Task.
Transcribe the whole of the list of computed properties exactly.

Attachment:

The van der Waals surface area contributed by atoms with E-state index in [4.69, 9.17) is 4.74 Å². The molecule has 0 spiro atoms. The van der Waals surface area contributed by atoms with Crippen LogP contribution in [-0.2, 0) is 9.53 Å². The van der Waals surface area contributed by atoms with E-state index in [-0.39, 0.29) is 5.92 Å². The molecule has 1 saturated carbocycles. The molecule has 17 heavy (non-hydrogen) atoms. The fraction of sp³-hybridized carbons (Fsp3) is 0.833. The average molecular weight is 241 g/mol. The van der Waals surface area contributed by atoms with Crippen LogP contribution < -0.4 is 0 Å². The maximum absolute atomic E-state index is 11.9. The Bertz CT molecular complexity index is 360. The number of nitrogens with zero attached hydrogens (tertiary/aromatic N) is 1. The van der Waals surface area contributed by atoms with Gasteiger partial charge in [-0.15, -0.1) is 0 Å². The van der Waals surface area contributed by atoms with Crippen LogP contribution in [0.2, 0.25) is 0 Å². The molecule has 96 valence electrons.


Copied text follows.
The van der Waals surface area contributed by atoms with E-state index in [4.69, 9.17) is 4.74 Å². The molecule has 0 spiro atoms. The van der Waals surface area contributed by atoms with Crippen LogP contribution in [-0.2, 0) is 9.53 Å². The van der Waals surface area contributed by atoms with E-state index in [-0.39, 0.29) is 5.92 Å². The molecule has 1 saturated carbocycles. The molecule has 17 heavy (non-hydrogen) atoms. The fraction of sp³-hybridized carbons (Fsp3) is 0.833. The average molecular weight is 241 g/mol. The van der Waals surface area contributed by atoms with Crippen LogP contribution < -0.4 is 0 Å². The maximum absolute atomic E-state index is 11.9. The Bertz CT molecular complexity index is 360. The number of nitrogens with zero attached hydrogens (tertiary/aromatic N) is 1. The van der Waals surface area contributed by atoms with Gasteiger partial charge in [-0.15, -0.1) is 0 Å². The van der Waals surface area contributed by atoms with Crippen LogP contribution in [0.2, 0.25) is 0 Å². The molecule has 96 valence electrons.